Nasdaq Data Link: Formerly called Quandl, this site offers many free and paid datasets that can be accessed through bulk CSV download and their API.


Polygon: Acquire free and paid financial market data through their API.


Other common sources include S&P Capital IQ, Factset, and Bloomberg; however, these options are very expensive and typically only used by financial professionals.


2. Types of Financial Data


There are five common types of financial data: price, fundamental, estimates, macroeconomic, and alternative.


2.1 Price Data


Price data primarily includes price and volume data for stocks, options, and other assets. It will typically have a daily frequency, although will sometimes also be available at intraday intervals. For example, daily datasets often include the open, high, low, and close prices for stocks as well as the daily volume. Intraday datasets might include hourly or even minute-by-minute data. Choose the frequency of data that best fits your target variable. If you are generating signals days or weeks into the future (usually for longer-term trading), then daily data will suffice. If you are generating intraday signals for day trading or high-frequency trading, then you must use intraday data. Price data is typically used to generate price/volume related features and/or technical indicators, such as moving averages and momentum indicators.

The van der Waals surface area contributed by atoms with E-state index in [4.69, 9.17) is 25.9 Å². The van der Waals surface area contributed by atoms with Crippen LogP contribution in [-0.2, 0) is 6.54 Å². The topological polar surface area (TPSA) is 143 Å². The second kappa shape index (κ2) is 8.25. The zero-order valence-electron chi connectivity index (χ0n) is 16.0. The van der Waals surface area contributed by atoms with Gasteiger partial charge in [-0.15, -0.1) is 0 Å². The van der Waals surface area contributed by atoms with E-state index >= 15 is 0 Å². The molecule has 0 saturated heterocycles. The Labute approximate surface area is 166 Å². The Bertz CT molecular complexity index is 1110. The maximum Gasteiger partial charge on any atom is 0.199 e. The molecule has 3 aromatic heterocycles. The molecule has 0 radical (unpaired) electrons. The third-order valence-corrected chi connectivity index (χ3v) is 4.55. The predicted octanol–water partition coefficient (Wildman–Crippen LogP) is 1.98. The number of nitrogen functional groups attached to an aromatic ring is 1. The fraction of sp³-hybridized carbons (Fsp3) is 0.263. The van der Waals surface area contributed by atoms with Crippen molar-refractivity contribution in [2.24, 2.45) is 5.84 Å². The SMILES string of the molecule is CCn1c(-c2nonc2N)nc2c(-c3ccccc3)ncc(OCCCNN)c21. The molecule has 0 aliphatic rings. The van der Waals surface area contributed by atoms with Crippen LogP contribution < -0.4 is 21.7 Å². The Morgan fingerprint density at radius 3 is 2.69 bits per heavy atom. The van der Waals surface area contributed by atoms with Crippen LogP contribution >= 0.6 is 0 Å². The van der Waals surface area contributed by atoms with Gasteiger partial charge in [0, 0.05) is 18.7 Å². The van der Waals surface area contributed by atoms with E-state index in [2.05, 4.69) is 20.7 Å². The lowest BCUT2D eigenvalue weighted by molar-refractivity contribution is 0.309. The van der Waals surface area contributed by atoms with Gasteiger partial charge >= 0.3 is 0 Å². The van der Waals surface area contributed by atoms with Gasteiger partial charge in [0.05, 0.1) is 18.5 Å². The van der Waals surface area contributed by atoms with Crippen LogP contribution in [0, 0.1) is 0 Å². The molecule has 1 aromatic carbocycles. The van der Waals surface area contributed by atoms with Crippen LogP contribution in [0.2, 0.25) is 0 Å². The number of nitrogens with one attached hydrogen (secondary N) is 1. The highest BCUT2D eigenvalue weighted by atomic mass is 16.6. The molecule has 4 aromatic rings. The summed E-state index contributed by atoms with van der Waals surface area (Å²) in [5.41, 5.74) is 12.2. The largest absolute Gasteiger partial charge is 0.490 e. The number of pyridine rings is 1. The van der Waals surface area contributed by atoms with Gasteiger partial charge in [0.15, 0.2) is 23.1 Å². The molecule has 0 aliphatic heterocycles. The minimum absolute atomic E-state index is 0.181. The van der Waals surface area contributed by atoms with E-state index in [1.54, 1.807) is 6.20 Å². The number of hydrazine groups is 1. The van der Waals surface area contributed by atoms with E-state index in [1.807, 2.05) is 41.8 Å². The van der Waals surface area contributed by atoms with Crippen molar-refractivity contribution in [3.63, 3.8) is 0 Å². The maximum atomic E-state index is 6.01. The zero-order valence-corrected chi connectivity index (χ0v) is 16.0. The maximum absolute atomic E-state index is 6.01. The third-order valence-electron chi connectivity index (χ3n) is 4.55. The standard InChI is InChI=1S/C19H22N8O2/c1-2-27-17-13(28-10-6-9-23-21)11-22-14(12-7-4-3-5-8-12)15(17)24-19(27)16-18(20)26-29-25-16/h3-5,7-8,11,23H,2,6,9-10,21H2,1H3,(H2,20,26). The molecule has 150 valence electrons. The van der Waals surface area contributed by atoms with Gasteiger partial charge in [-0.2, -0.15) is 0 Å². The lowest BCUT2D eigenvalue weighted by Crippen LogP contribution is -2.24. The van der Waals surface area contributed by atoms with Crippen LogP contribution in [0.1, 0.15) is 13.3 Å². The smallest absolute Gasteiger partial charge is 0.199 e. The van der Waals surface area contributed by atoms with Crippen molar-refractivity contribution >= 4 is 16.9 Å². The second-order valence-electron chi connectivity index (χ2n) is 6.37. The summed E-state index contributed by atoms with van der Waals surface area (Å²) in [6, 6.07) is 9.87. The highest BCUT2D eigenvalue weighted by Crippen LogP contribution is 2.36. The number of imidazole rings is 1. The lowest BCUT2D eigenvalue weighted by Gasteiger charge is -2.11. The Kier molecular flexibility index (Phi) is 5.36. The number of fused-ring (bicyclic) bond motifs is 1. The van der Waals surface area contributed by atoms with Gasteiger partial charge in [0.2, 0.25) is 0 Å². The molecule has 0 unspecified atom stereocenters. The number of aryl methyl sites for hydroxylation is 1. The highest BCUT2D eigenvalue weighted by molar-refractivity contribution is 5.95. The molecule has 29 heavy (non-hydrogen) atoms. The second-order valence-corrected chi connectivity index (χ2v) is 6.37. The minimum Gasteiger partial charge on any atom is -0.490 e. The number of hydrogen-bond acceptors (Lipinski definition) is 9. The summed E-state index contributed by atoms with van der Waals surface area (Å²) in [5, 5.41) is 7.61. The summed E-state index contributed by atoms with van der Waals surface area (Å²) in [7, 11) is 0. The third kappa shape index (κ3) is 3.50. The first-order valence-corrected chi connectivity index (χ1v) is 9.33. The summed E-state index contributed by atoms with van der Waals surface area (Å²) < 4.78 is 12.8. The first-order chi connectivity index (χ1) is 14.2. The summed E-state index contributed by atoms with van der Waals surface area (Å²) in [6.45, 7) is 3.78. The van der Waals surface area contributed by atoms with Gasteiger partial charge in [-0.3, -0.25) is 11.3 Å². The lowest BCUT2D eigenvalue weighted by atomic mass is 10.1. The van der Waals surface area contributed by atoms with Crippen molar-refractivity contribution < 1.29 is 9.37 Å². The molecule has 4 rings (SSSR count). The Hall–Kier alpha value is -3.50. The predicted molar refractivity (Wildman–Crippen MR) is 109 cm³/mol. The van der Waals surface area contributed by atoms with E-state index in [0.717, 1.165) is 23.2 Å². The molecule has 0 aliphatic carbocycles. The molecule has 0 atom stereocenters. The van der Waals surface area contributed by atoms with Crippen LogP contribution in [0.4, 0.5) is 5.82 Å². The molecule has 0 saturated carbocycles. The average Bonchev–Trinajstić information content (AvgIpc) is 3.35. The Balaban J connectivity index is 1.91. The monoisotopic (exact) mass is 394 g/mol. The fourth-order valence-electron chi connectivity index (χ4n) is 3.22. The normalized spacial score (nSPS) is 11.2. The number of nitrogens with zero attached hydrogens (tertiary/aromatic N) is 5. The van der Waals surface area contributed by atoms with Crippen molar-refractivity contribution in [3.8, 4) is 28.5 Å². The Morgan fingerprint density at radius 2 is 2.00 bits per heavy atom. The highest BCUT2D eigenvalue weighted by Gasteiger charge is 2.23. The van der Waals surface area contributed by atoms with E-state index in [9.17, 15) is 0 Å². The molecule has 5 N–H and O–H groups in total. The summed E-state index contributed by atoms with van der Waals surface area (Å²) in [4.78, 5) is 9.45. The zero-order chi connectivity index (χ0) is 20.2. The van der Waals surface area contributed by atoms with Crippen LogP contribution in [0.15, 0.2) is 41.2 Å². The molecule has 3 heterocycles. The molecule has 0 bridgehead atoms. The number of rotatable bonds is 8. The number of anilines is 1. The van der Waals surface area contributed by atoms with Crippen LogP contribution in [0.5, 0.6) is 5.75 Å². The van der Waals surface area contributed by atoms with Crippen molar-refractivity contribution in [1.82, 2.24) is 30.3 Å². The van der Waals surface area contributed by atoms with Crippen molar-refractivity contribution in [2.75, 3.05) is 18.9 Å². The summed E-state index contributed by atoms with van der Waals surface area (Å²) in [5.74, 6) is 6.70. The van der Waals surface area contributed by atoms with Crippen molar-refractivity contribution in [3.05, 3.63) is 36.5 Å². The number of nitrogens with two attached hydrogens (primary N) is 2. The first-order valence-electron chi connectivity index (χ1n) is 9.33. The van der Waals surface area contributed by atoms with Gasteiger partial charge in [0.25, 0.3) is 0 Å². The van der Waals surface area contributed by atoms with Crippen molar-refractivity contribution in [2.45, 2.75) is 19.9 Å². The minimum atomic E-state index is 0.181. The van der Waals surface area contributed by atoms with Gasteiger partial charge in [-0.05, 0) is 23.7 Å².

2.2 Fundamental Data